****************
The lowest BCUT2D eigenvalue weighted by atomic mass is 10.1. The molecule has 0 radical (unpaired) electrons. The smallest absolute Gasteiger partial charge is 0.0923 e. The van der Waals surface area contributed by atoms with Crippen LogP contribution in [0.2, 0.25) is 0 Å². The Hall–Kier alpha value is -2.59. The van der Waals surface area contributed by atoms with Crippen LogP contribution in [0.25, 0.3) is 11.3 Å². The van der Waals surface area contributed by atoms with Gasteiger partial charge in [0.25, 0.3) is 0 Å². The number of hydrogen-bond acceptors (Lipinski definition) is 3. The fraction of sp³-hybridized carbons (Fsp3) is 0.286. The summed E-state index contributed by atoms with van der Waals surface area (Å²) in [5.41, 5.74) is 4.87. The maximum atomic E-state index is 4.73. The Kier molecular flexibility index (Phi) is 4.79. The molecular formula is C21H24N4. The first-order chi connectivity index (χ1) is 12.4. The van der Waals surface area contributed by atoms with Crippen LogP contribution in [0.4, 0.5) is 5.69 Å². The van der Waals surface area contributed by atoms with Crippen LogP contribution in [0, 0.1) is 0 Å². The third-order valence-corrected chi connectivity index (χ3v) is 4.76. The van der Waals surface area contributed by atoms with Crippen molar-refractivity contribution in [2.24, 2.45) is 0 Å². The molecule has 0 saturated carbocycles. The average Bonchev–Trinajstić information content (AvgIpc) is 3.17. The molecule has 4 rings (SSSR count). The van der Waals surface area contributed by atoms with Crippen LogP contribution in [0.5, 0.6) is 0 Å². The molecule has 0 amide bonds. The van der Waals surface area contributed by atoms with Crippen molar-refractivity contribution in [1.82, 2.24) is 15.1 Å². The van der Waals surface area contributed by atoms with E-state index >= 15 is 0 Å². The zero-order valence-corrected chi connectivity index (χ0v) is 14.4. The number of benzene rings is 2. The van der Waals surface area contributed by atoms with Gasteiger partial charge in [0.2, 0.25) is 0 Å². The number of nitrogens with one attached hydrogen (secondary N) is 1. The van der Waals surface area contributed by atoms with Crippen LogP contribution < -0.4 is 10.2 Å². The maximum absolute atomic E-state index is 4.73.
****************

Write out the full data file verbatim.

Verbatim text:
The lowest BCUT2D eigenvalue weighted by atomic mass is 10.1. The molecule has 0 radical (unpaired) electrons. The smallest absolute Gasteiger partial charge is 0.0923 e. The van der Waals surface area contributed by atoms with Crippen LogP contribution in [0.2, 0.25) is 0 Å². The Hall–Kier alpha value is -2.59. The van der Waals surface area contributed by atoms with Crippen LogP contribution in [0.25, 0.3) is 11.3 Å². The van der Waals surface area contributed by atoms with Gasteiger partial charge in [0.25, 0.3) is 0 Å². The number of hydrogen-bond acceptors (Lipinski definition) is 3. The fraction of sp³-hybridized carbons (Fsp3) is 0.286. The summed E-state index contributed by atoms with van der Waals surface area (Å²) in [5.41, 5.74) is 4.87. The maximum atomic E-state index is 4.73. The Kier molecular flexibility index (Phi) is 4.79. The molecular formula is C21H24N4. The first-order chi connectivity index (χ1) is 12.4. The van der Waals surface area contributed by atoms with Crippen LogP contribution in [0.4, 0.5) is 5.69 Å². The van der Waals surface area contributed by atoms with Crippen LogP contribution in [0, 0.1) is 0 Å². The third-order valence-corrected chi connectivity index (χ3v) is 4.76. The van der Waals surface area contributed by atoms with Crippen molar-refractivity contribution in [2.24, 2.45) is 0 Å². The molecule has 0 saturated carbocycles. The average Bonchev–Trinajstić information content (AvgIpc) is 3.17. The molecule has 4 rings (SSSR count). The van der Waals surface area contributed by atoms with Crippen LogP contribution in [0.5, 0.6) is 0 Å². The molecule has 0 amide bonds. The van der Waals surface area contributed by atoms with Crippen molar-refractivity contribution in [1.82, 2.24) is 15.1 Å². The van der Waals surface area contributed by atoms with E-state index >= 15 is 0 Å². The zero-order valence-corrected chi connectivity index (χ0v) is 14.4. The number of benzene rings is 2. The van der Waals surface area contributed by atoms with Gasteiger partial charge in [0.2, 0.25) is 0 Å². The number of nitrogens with one attached hydrogen (secondary N) is 1. The van der Waals surface area contributed by atoms with Crippen LogP contribution < -0.4 is 10.2 Å². The maximum absolute atomic E-state index is 4.73.